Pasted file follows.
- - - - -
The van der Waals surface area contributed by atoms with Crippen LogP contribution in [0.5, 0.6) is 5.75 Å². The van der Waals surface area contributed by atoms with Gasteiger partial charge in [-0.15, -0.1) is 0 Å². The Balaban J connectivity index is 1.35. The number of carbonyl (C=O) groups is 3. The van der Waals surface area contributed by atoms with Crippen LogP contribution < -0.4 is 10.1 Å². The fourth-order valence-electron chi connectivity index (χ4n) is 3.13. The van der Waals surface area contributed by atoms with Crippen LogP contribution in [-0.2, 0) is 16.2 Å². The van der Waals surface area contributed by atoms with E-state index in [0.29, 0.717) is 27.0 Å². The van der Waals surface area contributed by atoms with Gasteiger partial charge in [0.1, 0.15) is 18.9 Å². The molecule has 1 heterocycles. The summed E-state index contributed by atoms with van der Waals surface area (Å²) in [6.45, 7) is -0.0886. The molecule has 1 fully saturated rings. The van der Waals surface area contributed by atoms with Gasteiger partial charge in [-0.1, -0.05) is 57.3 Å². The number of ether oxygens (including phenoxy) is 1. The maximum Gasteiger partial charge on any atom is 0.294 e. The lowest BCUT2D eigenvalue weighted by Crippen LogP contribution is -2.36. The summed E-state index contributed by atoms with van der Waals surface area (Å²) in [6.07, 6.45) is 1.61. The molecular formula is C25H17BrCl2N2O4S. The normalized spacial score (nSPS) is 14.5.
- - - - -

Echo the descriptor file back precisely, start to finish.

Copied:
The van der Waals surface area contributed by atoms with Crippen LogP contribution in [0.5, 0.6) is 5.75 Å². The van der Waals surface area contributed by atoms with Gasteiger partial charge in [-0.15, -0.1) is 0 Å². The Balaban J connectivity index is 1.35. The number of carbonyl (C=O) groups is 3. The van der Waals surface area contributed by atoms with Crippen LogP contribution < -0.4 is 10.1 Å². The fourth-order valence-electron chi connectivity index (χ4n) is 3.13. The van der Waals surface area contributed by atoms with Crippen LogP contribution in [-0.2, 0) is 16.2 Å². The van der Waals surface area contributed by atoms with E-state index in [0.29, 0.717) is 27.0 Å². The van der Waals surface area contributed by atoms with Gasteiger partial charge in [0.1, 0.15) is 18.9 Å². The molecule has 1 heterocycles. The summed E-state index contributed by atoms with van der Waals surface area (Å²) in [6.45, 7) is -0.0886. The molecule has 1 fully saturated rings. The van der Waals surface area contributed by atoms with Gasteiger partial charge in [-0.1, -0.05) is 57.3 Å². The number of ether oxygens (including phenoxy) is 1. The maximum Gasteiger partial charge on any atom is 0.294 e. The lowest BCUT2D eigenvalue weighted by Crippen LogP contribution is -2.36. The summed E-state index contributed by atoms with van der Waals surface area (Å²) in [6.07, 6.45) is 1.61. The molecular formula is C25H17BrCl2N2O4S. The normalized spacial score (nSPS) is 14.5.